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ByNirvikar Singh

By way of comparison, the net invisibles surplus and the current account deficit were US $ 73 billion and US $ 17 billion (1.5 percent of GDP) in 2007-08, versus US $ 53 billion and US $ 10 billion (1.1 percent of GDP) in 2006-07.

For the April-June quarter of 2008-09, oil imports grew by 50 percent to US $ 25 billion from US $ 17 billion in April-June 2007-08. This was at an average price of about US $ 118 a barrel, which is close to where the price settled today (August 5). This translates to US $ 100 billion a year. So, other things equal, that is another US $ 32 billion added to the current account deficit, or over 2 percent of GDP added to the current account deficit.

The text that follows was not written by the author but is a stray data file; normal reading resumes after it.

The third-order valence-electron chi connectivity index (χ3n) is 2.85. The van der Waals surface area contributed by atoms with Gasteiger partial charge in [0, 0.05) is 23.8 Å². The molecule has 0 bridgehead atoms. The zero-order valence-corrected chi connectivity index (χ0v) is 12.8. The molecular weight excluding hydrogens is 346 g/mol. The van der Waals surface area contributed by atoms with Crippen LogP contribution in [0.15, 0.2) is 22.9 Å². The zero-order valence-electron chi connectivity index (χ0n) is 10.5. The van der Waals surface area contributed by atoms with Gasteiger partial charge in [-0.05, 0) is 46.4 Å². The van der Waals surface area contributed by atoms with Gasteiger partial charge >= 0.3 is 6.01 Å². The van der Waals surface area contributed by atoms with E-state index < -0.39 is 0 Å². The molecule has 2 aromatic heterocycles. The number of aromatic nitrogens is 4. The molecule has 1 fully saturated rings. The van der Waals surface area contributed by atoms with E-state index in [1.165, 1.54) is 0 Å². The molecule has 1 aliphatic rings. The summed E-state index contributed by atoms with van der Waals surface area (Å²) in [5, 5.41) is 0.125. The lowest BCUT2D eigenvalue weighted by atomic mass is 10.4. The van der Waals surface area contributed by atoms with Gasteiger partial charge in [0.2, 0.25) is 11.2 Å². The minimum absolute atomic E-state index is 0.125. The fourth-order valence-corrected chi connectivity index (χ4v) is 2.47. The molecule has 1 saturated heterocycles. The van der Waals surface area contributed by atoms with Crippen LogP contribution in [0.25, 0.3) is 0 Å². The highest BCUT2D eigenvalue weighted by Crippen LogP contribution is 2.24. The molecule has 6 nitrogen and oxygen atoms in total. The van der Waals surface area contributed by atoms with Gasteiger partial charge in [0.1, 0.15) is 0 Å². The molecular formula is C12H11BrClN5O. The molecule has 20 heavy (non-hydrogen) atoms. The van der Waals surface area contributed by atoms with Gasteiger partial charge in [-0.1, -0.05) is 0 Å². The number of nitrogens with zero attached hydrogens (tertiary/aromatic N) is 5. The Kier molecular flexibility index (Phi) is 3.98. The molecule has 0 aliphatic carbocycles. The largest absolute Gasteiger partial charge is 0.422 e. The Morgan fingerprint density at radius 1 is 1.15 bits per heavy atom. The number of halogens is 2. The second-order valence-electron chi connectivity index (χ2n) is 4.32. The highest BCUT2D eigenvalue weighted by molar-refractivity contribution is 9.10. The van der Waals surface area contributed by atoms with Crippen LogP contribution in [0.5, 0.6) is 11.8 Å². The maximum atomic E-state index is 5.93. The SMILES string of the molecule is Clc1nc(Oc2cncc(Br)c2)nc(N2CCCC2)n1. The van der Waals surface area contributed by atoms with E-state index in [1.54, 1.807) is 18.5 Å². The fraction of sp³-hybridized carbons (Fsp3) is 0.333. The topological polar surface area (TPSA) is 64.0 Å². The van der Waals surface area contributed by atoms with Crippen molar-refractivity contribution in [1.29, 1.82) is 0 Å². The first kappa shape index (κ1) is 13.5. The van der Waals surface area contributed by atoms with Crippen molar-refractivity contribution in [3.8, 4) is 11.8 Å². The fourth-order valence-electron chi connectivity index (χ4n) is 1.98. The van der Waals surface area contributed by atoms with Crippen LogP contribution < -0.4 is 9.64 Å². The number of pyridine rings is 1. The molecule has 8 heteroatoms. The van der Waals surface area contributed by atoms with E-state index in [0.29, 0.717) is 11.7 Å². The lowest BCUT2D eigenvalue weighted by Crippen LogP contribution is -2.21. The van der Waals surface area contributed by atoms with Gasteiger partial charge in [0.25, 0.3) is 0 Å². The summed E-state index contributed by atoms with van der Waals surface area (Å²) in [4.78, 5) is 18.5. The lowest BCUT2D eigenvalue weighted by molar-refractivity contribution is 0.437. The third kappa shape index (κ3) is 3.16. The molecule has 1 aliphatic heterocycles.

This may have some implications for the rupee exchange rate. India’s Financial Express newspaper had an editorial that argued that the outlook for the US dollar is negative, so that the Indian rupee could strengthen against the dollar. On the other hand, India’s own current account deficit may come into play.